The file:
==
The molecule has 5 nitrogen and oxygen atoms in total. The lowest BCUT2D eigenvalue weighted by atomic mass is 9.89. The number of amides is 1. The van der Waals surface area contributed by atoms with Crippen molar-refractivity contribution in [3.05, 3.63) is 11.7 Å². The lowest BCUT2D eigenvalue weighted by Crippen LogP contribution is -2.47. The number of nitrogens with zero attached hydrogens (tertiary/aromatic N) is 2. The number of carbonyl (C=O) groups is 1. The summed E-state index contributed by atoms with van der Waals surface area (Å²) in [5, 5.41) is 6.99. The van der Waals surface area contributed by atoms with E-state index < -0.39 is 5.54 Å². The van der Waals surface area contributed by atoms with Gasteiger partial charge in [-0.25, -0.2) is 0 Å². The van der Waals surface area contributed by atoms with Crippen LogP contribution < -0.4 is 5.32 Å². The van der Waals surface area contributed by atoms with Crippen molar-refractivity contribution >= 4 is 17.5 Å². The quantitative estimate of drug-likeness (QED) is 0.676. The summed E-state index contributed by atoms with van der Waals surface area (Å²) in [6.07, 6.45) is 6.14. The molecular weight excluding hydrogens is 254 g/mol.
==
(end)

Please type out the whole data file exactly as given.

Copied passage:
The molecule has 5 nitrogen and oxygen atoms in total. The lowest BCUT2D eigenvalue weighted by atomic mass is 9.89. The number of amides is 1. The van der Waals surface area contributed by atoms with Crippen molar-refractivity contribution in [3.05, 3.63) is 11.7 Å². The lowest BCUT2D eigenvalue weighted by Crippen LogP contribution is -2.47. The number of nitrogens with zero attached hydrogens (tertiary/aromatic N) is 2. The number of carbonyl (C=O) groups is 1. The summed E-state index contributed by atoms with van der Waals surface area (Å²) in [5, 5.41) is 6.99. The van der Waals surface area contributed by atoms with E-state index < -0.39 is 5.54 Å². The van der Waals surface area contributed by atoms with Gasteiger partial charge in [-0.25, -0.2) is 0 Å². The van der Waals surface area contributed by atoms with Crippen LogP contribution < -0.4 is 5.32 Å². The van der Waals surface area contributed by atoms with Crippen molar-refractivity contribution >= 4 is 17.5 Å². The quantitative estimate of drug-likeness (QED) is 0.676. The summed E-state index contributed by atoms with van der Waals surface area (Å²) in [6.07, 6.45) is 6.14. The molecular weight excluding hydrogens is 254 g/mol.